jumping melons

jumping melons

gyrating mandarins

broccoli crunch

crispy explosions

against tingling palate

tangy aromatics

polyphonic cacophony

grating chromatics

navigating bodies

bobbing, bumping

fading focus

dizzy, fevered

start, stop, start again

pushing rusty wheelbarrow

along bumpy path

uphill, down

left, right, across

worthy labour

just to see

loved ones

happy

it’s all good

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anxiety at the BIG Anxiety

Big anxiety at The BIG Anxiety Festival!

Some of this narrative was introduced in my previous post, about Food Markers, but this ramble here is a kind of variation on the theme, from a different angle.

This 2017 working trip has been fraught with dramatic ups and downs, and here’s my as-brief-as-possible review of the Grand Experience, months afterwards. Beware, ye grammar-sticklers, I do move rapidly between tenses, because I am unfolding the unfolding as I am experiencing it, in the now, in the then, and in the next. And that, too, is my Autistic Bunny Authentic Experience-ing. Continue reading

food markers

Food can be multi sensorial markers for a journey, tangible physical tabs that help one chronicle the meandering and navigating along the way. Here are my food markers for this trip, a somewhat odd blend of agony and joy, despair and exhilaration all rolled into one jumbled mass.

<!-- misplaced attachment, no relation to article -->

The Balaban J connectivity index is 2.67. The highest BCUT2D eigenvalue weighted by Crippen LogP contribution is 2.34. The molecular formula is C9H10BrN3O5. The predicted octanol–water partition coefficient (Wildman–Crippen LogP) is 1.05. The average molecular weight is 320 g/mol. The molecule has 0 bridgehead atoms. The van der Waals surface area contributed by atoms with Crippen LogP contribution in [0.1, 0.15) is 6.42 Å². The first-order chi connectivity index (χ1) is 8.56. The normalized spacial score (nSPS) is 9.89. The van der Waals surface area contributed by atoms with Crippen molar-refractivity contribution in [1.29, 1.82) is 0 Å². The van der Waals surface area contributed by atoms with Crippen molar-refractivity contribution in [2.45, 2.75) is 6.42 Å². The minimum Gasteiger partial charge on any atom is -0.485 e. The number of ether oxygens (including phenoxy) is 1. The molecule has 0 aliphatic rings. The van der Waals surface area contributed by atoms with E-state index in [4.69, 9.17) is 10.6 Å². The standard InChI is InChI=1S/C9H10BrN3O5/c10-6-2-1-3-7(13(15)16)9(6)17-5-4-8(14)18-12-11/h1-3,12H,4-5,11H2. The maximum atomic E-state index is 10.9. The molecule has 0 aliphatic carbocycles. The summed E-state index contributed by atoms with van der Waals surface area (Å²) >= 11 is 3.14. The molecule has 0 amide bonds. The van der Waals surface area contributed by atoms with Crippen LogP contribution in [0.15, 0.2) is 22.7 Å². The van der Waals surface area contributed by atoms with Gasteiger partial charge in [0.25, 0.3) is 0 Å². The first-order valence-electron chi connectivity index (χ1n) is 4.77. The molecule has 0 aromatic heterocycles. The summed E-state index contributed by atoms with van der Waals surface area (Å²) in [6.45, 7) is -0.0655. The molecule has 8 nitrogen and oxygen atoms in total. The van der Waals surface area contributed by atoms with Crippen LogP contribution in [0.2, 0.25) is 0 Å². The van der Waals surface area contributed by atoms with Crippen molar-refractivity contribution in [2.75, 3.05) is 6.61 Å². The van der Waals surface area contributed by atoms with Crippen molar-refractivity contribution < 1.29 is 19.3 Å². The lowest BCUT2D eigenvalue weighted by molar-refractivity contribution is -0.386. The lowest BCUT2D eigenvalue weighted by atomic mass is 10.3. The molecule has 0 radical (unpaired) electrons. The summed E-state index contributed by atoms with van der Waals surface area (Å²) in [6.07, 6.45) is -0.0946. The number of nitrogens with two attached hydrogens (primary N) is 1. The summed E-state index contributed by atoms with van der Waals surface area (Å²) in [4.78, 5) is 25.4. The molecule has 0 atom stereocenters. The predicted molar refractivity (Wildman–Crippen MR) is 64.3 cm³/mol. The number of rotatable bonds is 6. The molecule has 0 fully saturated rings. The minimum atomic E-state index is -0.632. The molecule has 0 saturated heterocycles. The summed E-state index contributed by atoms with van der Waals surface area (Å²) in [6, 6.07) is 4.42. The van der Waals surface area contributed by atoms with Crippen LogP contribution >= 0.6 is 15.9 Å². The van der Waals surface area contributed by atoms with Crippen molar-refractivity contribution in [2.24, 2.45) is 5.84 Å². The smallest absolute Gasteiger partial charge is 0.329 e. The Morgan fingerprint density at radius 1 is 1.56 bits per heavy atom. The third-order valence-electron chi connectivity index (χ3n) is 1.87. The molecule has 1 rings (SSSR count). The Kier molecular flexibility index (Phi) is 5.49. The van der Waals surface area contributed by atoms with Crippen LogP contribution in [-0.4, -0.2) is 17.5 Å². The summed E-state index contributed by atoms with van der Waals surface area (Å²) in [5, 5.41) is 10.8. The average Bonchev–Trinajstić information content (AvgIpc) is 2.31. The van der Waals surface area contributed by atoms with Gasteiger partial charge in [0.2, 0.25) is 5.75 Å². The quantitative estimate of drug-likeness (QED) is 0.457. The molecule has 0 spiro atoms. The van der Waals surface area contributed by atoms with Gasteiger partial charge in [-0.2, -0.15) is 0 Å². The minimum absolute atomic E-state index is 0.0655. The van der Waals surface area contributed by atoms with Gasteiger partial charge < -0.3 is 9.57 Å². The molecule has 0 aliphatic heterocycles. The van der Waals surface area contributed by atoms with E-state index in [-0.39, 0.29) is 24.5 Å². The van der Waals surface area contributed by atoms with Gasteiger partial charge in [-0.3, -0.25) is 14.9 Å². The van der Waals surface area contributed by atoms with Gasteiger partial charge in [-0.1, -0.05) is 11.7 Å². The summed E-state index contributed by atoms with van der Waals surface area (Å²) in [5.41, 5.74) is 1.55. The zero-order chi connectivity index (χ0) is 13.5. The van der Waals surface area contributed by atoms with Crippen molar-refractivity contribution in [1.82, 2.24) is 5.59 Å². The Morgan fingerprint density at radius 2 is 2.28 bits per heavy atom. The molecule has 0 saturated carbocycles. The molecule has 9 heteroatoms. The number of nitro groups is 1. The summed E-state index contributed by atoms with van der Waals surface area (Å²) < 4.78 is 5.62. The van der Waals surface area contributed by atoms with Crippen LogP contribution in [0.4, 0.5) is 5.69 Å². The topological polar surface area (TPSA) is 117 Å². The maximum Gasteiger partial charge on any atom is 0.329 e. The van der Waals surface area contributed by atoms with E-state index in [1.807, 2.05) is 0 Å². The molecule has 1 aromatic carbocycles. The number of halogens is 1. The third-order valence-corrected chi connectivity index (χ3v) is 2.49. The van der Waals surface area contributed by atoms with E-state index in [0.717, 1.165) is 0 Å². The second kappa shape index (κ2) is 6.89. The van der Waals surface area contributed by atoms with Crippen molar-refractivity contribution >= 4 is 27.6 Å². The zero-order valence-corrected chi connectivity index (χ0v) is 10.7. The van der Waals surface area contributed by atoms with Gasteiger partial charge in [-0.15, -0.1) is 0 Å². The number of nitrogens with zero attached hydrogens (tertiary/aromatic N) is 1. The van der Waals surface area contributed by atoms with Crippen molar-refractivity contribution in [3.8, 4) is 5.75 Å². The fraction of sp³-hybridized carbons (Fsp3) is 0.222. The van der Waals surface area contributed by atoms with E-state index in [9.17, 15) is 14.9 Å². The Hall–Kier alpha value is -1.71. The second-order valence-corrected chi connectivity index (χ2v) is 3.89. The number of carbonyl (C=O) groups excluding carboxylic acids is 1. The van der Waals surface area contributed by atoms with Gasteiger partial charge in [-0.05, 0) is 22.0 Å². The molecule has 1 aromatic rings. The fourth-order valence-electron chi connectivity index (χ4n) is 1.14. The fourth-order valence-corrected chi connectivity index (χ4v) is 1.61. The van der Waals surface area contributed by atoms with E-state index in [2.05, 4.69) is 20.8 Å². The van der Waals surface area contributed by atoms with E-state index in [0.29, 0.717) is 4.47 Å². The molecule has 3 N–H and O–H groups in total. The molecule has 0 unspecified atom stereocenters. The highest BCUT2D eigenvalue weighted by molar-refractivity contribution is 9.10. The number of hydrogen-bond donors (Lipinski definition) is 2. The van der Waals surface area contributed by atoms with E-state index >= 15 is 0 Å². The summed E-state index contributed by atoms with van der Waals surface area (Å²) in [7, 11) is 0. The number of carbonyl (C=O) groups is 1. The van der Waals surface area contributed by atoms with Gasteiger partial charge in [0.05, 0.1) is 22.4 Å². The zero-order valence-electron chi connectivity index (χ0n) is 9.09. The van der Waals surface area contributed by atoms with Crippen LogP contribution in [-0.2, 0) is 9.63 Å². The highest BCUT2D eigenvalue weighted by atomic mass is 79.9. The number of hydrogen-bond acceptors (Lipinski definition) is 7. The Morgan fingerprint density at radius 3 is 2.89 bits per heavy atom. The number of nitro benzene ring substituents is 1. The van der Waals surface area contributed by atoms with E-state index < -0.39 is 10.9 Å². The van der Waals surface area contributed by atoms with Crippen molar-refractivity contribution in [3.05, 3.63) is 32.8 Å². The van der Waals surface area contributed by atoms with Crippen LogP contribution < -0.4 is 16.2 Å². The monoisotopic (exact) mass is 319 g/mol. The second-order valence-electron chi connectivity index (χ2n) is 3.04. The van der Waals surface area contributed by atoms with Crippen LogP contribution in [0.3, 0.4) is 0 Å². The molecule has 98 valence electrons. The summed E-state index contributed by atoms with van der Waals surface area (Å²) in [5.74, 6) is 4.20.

After arriving at my place of abode, already down with some kind of nasty infection, feverish and in a brain fog, I set about trying to find some nourishment for my weary body. I didn’t manage to get far, due to the sorry state I was in, and settled for a hot dog and an orange juice from the pie and hot dog stand across the road, by the wharf. A sunny day, there were the usual seagulls and pigeons stalking all and any humans sitting at the benches eating. One man brought his little French Bulldog for some sunshine. It was difficult chewing down on the hotdog, my jaw slightly swollen and stiff, but I was quite determined to achieve the feat. The orange juice tasted like soap and plastic though, pretty vile, hence that was abandoned after a few swigs. I so hate to waste. Continue reading

bing!